Use of protective eyewear is of prime importance when working with lasers. The correct type of eyewear must be chosen and worn in accordance with all applicable safety rules and regulations. Protective eyewear is rated according to optical density (OD) and visible light transmission (VLT). OD is a rating of how much of the laser light (at a given wavelength) is attenuated by the protective material, given as a power of 10. For example, an OD of 4 attenuates the laser energy by a factor of 104 (10,000). CO2 wavelengths produced by ULS are 9.3 μ and 10.6 μ. Common protective materials at these wavelengths are glass (OD of 7+) and polycarbonate (OD of 5+).
The potential for fire and damage to surrounding equipment is another safety concern that must be addressed. The wavelengths of energy emitted by ULS lasers are readily absorbed by organic materials. These materials are flammable and tend to be abundant in any given location; examples include clothes, drywall, computer equipment, lab equipment, cardboard, paper and wood. Accordingly, great care must be taken when working with CO2 lasers and optical systems.
During CO2 laser processing, various compounds can be released in the form of particulates, vapor and gas. It is important to design ventilation into your laser system to evacuate these compounds as they may be flammable and harmful to human health.
Universal Laser Systems' lasers operate at 48 V DC, which is below the voltage limit considered dangerous by most safety standards. However, the lasers draw large amounts of current and the power supplies needed to provide the 48 V DC usually require 90-240 V AC to operate. For these reasons, proper safety precautions should be taken with every portion of the electrical system.
An interlock circuit is incorporated into the laser that can be combined with external switches to satisfy safety requirements for Class 1 laser equipment. At least two redundant switches must be used for each panel providing access to a Class 1 enclosure. Please refer to your region's relevant safety regulations for more information on Class 1 laser equipment design. The interlock circuit is self-sourced using a 12 volt output supplied by the laser. Closing the interlock allows the laser to operate, and any break in this connection will cause the laser to stop operating. Switches can be placed in series with these pins to create a safety interlock circuit.
Universal Laser Systems' OEM lasers are sold as components and therefore are not required to conform to all U.S. or European safety regulations regarding electromagnetic interference (EMI). It is the responsibility of the customer to design and certify any equipment incorporating a laser to ensure it meets all local safety regulations prior to sale to the public. However, testing by Universal has demonstrated that with a properly selected power supply and line filtering, all Universal lasers will pass the relevant U.S. and European EMI standards for Class A equipment.
Universal's OEM lasers are sold as components and are not certified by any regulatory body for end-user use. Certifying the final, finished product will be the sole responsibility of the integrator, and will depend on an evaluation of the entire finished product.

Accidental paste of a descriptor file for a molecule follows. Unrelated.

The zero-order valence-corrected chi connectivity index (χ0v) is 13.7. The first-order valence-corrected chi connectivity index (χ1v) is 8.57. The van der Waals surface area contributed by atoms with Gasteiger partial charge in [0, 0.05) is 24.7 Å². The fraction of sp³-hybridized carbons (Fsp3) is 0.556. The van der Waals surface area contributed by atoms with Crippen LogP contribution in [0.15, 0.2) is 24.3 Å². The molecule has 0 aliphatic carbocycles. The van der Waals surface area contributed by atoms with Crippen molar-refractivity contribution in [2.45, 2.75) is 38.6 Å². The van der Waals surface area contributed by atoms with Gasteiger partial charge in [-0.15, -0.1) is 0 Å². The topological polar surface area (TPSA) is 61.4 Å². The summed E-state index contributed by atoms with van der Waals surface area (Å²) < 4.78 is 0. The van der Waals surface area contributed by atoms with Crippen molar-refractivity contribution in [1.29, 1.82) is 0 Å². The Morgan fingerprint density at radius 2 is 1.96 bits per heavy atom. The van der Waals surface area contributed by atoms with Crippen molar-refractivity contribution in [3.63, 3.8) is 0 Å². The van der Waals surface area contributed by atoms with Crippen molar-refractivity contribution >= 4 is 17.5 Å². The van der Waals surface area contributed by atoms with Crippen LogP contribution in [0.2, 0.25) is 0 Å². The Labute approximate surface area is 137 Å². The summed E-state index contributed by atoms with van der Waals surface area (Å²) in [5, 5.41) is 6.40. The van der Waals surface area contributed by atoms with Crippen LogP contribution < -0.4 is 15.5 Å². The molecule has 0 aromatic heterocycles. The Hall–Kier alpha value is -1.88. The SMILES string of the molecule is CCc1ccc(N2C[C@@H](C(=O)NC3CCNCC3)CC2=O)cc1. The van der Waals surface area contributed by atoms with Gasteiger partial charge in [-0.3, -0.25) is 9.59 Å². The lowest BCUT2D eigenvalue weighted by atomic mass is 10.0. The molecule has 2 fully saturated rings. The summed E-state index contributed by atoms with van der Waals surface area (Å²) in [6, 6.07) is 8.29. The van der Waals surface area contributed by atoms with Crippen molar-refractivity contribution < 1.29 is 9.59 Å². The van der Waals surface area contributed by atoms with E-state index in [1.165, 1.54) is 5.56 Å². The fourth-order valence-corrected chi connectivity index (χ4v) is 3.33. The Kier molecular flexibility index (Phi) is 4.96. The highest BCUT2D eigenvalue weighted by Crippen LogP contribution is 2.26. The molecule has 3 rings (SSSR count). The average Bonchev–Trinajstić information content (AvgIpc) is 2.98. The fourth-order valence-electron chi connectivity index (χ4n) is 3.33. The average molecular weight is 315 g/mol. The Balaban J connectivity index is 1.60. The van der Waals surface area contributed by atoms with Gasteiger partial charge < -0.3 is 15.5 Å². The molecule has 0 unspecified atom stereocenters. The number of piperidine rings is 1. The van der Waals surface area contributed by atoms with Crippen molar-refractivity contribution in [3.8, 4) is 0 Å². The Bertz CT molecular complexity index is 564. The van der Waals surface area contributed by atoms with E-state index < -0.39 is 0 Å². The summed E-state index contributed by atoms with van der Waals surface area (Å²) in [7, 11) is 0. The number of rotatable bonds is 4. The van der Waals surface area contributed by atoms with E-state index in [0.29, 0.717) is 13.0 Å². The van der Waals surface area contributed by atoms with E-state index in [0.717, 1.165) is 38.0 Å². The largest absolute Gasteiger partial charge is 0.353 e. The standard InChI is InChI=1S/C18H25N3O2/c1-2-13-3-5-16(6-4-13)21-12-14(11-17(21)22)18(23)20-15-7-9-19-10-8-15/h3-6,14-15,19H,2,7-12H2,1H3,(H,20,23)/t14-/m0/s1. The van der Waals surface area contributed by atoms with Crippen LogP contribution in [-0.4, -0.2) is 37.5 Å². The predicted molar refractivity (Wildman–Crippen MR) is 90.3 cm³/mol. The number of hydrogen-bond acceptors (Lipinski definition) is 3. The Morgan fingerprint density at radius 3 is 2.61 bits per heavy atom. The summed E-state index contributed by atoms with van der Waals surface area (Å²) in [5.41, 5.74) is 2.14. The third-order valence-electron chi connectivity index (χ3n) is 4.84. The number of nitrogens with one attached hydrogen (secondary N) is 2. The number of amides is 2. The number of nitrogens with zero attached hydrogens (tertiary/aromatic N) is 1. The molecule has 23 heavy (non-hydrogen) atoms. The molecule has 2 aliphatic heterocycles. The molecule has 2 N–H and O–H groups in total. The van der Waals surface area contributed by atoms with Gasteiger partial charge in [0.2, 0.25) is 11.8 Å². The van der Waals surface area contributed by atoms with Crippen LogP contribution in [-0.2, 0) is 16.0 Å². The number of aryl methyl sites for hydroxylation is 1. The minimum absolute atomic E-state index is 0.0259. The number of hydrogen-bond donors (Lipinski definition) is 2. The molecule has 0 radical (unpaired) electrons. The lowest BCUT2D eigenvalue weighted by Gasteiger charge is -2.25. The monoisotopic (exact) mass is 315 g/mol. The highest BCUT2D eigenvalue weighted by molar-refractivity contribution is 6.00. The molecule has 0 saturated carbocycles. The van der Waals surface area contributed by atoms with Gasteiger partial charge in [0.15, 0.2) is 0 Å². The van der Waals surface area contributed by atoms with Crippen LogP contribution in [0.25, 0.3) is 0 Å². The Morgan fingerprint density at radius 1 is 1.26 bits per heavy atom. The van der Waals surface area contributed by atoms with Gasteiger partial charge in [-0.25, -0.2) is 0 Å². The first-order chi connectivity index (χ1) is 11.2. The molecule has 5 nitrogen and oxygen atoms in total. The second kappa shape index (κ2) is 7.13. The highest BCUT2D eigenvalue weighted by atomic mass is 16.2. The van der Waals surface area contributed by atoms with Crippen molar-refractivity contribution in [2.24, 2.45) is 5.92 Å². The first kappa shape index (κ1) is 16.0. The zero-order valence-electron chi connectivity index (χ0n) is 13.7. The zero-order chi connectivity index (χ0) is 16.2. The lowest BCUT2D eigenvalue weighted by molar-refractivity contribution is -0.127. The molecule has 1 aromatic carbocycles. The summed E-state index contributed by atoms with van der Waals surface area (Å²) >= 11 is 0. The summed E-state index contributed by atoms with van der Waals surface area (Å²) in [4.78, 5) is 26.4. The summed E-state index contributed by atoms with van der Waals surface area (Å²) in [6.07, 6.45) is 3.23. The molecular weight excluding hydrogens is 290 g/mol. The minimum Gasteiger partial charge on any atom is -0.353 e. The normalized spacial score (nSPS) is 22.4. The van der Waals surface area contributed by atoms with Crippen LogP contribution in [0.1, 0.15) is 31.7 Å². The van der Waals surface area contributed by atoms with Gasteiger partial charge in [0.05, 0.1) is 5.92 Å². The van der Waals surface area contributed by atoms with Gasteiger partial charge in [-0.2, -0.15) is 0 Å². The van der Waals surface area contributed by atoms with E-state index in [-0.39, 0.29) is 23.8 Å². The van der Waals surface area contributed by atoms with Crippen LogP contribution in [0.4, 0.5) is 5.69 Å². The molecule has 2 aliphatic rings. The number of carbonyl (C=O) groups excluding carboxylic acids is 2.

The laser safety class of the OEM laser component will not necessarily determine the laser safety class of the finished product. An OEM laser from Universal Laser Systems can be integrated into a device that is classified as Class 1 or Class 4, depending on the housing, beam control mechanism, and other factors.
Our lasers are also available in a Class 4 version, intended for laboratory use. This is a self-contained, CE certified laser with a keyswitch interlock and a physical shutter to protect against inadvertent laser discharge. It is not commonly used for OEM applications.
For more information on obtaining certification for your finished product, consult the regulatory body for your area listed below.
OEM integration lasers do not contain the above safety features required for Class 4 operation as these features are either not required or more appropriately located outside the laser when lasers are integrated as components in laser systems. It is the responsibility of the laser integrator to assess the safety classification and requirements for the laser system the laser is integrated into and design in the appropriate safety features.
It is the responsibility of the integrator to meet all applicable safety standards required by the authorities of the region that the unit will be operating in. Below is a list of useful contacts for information on safety regulations in the U.S., Canada, and Europe:
Food and Drug Administration – Center for Devices and Radiological Health (CDRH), 1-800-638-2041.
Federal Communications Commission (FCC), (301) 362-3000.
Underwriters Laboratories Inc. (UL), Illinois (708) 272-8800, New York (516) 271-6200, California (408) 985-2400.
Laser Safety Institute of America, (407) 380-1553. Occupational Safety and Health Administration, (202) 693-2300.